Sometimes you find yourself in the middle of nowhere; and sometimes in the middle of nowhere, you find yourself.
One was Las Vegas. You’re probably thinking: “Las Vegas is a small town? Were you exposed to too much sun on your trip?” But I’m talking about Las Vegas, New Mexico—population somewhere just north of 13,000.
While searching for an overnight stop in between Denver and Albuquerque, Laurie found an interesting looking hotel in that place. In Las Vegas, the Historic Plaza Hotel overlooks a quiet village square where kids play and people stop to chat. The main hotel staircase served as the setting for a chilling scene in the movie No Country for Old Men, where a hitman confronts a bounty hunter played by Wood Harrelson. Walking down the streets to the local pub and the restaurant where we dined was peaceful, and felt very safe.
It turns out that Las Vegas has served as the setting for movies from Easy Rider to the current television series, Longmire. When we started watching that fascinating show, we recognized that Las Vegas was the stand in for the mythical town of Durant, Wyoming.
Las Vegas, New Mexico is not a tourist town, but Oatman, Arizona certainly is. This former mining town on an old section of Route 66 is known for the feral donkeys, descendants of those brought here by miners. These donkeys are for the most part friendly, in fact, friendly enough to follow you into local establishments. They sport names like Jade, Opal, and Lilly. By tradition, the first resident to see a new foal gets to name the newcomer.
They do have their moments though. One shopkeeper told us that a pair of them got into a fight and one body slammed the other into her car. She had a great time explaining that two-thousand-dollar body shop bill to her insurance company.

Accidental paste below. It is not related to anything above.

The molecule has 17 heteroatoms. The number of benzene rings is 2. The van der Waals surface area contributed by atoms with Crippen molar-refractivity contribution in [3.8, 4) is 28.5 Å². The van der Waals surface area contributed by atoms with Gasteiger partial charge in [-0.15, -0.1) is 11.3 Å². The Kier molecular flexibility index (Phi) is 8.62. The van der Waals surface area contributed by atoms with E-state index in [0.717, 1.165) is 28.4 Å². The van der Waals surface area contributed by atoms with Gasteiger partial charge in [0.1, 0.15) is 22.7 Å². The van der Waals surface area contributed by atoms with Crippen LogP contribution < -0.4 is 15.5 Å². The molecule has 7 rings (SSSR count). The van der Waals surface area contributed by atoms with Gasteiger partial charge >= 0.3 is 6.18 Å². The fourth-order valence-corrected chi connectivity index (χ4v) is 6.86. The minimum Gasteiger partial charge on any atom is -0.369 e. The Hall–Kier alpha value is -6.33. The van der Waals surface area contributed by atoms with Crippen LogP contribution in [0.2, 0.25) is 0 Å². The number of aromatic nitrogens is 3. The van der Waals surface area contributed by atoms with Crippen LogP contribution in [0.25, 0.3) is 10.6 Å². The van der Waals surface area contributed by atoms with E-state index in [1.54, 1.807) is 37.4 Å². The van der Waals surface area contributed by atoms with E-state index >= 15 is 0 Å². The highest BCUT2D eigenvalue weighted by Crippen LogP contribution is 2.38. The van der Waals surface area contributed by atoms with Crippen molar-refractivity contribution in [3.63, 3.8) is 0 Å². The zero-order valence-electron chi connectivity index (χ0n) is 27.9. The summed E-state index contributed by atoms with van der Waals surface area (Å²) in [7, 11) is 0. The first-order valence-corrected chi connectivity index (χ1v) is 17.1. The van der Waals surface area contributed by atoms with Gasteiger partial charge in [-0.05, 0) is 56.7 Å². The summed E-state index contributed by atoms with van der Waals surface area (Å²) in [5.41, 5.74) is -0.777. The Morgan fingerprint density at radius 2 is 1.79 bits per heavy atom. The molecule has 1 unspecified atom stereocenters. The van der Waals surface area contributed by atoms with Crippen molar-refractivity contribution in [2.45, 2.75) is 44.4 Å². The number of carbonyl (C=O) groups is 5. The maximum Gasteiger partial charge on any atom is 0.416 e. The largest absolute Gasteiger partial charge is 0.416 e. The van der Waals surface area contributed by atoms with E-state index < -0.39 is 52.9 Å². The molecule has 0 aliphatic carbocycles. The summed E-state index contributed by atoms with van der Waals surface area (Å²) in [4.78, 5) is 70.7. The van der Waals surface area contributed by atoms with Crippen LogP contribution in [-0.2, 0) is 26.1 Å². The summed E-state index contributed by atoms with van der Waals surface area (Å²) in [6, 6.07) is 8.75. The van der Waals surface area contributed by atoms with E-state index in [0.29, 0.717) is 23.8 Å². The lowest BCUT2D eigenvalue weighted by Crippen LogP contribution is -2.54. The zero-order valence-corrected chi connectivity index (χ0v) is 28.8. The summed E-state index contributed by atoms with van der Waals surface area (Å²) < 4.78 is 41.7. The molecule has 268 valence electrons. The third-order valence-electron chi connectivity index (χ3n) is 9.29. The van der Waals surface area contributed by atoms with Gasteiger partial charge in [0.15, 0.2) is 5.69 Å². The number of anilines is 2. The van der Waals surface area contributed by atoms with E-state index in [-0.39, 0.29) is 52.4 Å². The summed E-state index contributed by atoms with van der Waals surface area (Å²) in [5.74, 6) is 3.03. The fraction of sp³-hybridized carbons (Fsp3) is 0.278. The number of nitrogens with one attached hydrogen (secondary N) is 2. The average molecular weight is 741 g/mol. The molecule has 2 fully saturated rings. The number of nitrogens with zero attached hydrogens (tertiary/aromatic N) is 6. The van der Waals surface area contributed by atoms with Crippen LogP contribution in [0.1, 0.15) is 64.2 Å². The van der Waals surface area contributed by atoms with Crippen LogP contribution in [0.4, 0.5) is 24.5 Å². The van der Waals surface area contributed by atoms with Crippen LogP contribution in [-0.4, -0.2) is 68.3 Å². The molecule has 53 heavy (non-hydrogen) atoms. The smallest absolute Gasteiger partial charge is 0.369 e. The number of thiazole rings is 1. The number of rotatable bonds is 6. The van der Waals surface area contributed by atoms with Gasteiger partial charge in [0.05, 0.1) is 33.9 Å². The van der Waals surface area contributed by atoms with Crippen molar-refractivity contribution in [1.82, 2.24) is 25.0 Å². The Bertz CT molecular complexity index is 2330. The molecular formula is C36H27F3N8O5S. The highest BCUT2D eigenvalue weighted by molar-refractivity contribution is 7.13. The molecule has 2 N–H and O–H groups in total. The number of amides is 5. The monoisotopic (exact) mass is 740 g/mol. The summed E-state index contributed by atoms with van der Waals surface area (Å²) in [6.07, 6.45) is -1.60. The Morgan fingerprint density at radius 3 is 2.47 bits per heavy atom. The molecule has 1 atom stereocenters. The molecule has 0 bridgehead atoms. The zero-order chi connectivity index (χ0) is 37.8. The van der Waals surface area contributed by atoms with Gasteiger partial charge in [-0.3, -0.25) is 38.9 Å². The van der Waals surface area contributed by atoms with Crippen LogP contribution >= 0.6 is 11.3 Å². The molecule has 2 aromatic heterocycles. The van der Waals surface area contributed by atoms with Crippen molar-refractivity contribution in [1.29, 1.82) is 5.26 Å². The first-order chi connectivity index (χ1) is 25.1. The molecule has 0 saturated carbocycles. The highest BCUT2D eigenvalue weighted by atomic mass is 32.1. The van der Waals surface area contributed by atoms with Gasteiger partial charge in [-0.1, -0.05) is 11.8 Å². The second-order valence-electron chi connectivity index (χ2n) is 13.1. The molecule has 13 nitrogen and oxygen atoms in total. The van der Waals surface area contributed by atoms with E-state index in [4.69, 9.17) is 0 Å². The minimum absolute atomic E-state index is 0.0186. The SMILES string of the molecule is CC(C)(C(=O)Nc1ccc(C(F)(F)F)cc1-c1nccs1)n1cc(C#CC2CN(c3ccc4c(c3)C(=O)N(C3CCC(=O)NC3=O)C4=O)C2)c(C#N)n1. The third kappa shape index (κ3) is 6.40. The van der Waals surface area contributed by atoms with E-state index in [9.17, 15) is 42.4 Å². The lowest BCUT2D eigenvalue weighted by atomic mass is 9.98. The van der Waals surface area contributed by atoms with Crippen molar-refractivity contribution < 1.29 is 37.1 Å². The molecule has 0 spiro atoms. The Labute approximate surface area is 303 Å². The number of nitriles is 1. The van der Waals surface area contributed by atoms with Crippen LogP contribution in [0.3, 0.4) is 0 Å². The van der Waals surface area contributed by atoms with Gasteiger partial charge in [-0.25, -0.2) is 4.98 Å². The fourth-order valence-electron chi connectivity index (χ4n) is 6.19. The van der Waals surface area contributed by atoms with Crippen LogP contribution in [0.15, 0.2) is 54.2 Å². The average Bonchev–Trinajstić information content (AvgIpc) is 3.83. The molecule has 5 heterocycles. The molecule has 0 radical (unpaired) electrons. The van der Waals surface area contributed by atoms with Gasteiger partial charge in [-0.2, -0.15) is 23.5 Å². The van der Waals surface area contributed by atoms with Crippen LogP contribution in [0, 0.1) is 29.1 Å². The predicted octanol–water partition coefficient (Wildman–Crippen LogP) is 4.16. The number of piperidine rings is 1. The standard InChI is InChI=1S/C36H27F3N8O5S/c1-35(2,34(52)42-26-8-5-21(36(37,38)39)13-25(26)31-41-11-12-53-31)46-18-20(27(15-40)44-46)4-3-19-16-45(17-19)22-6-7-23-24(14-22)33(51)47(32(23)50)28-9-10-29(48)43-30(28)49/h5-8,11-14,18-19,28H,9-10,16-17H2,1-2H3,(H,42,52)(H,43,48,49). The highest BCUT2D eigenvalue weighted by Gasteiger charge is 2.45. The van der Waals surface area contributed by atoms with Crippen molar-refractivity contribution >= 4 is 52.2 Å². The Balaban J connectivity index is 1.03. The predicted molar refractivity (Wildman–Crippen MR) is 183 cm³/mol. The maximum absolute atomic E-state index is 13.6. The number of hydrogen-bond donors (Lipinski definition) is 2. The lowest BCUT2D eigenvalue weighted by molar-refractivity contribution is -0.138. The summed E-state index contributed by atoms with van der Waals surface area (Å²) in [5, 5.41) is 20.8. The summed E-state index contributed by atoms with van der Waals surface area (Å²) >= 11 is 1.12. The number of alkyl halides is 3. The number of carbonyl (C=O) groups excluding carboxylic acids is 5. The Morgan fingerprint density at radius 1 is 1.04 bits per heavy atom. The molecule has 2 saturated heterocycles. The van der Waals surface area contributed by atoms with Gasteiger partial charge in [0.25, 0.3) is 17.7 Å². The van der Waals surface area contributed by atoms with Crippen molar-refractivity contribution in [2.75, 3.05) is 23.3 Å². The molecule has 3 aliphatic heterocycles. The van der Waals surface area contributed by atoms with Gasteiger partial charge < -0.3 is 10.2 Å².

Early in our journey we stopped in the town of Ferndale, California to attend Ash Wednesday services in a small, wooden church. The place stands out because they had a very clever way of helping parishioners pick out unique, Lenten observances. Many people commonly pick something like giving up chocolate or losing weight. But at the end of our service we were invited to select a sacrificial observance from a large fish tank in the back of the church. Laurie picked out a daily prayer that we started saying every day. My suggested observance was to write a note every week to someone who has been influential in my faith journey. It was a great way to try something new for the Lenten Season.
I’ve already written of our great experiences in Rockland, Maine, in the post In Search of Lobster and Winslow, Arizona in the post Standin’ on a Corner…. Many other small towns stood out for their own charms, friendly people, and interesting history.
The U.S.A. is a great country. When you’re on the road, don’t overlook the interesting places sprinkled in between destination cities.
Question: Is there a great small town that you think people should visit, and why?